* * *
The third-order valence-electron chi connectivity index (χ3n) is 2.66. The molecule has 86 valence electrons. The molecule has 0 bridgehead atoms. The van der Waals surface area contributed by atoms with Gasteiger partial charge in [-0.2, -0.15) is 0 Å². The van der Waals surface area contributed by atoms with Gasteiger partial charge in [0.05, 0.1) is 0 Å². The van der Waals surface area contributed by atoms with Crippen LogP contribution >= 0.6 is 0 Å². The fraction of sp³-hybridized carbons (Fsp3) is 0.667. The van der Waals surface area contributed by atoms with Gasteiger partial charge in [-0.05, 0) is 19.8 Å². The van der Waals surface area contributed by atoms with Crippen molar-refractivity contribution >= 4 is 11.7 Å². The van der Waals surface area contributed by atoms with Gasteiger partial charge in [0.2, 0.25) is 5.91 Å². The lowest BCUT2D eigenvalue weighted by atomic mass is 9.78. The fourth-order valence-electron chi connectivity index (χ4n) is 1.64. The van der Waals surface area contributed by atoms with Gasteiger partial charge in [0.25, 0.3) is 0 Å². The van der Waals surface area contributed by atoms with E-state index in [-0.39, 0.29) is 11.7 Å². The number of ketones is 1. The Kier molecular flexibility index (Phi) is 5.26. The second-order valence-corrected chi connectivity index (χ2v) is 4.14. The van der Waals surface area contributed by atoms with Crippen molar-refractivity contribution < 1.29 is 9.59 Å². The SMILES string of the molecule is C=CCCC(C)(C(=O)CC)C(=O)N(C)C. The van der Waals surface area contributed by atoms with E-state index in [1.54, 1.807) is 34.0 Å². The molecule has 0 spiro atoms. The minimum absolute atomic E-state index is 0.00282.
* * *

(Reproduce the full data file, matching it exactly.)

The third-order valence-electron chi connectivity index (χ3n) is 2.66. The molecule has 86 valence electrons. The molecule has 0 bridgehead atoms. The van der Waals surface area contributed by atoms with Gasteiger partial charge in [-0.2, -0.15) is 0 Å². The van der Waals surface area contributed by atoms with Gasteiger partial charge in [0.05, 0.1) is 0 Å². The van der Waals surface area contributed by atoms with Crippen LogP contribution >= 0.6 is 0 Å². The fraction of sp³-hybridized carbons (Fsp3) is 0.667. The van der Waals surface area contributed by atoms with Gasteiger partial charge in [-0.05, 0) is 19.8 Å². The van der Waals surface area contributed by atoms with Crippen molar-refractivity contribution >= 4 is 11.7 Å². The van der Waals surface area contributed by atoms with Gasteiger partial charge in [0.2, 0.25) is 5.91 Å². The lowest BCUT2D eigenvalue weighted by atomic mass is 9.78. The fourth-order valence-electron chi connectivity index (χ4n) is 1.64. The van der Waals surface area contributed by atoms with Gasteiger partial charge in [0.25, 0.3) is 0 Å². The van der Waals surface area contributed by atoms with E-state index in [-0.39, 0.29) is 11.7 Å². The number of ketones is 1. The Kier molecular flexibility index (Phi) is 5.26. The second-order valence-corrected chi connectivity index (χ2v) is 4.14. The van der Waals surface area contributed by atoms with Crippen molar-refractivity contribution < 1.29 is 9.59 Å². The SMILES string of the molecule is C=CCCC(C)(C(=O)CC)C(=O)N(C)C. The van der Waals surface area contributed by atoms with E-state index in [1.54, 1.807) is 34.0 Å². The molecule has 0 spiro atoms. The minimum absolute atomic E-state index is 0.00282.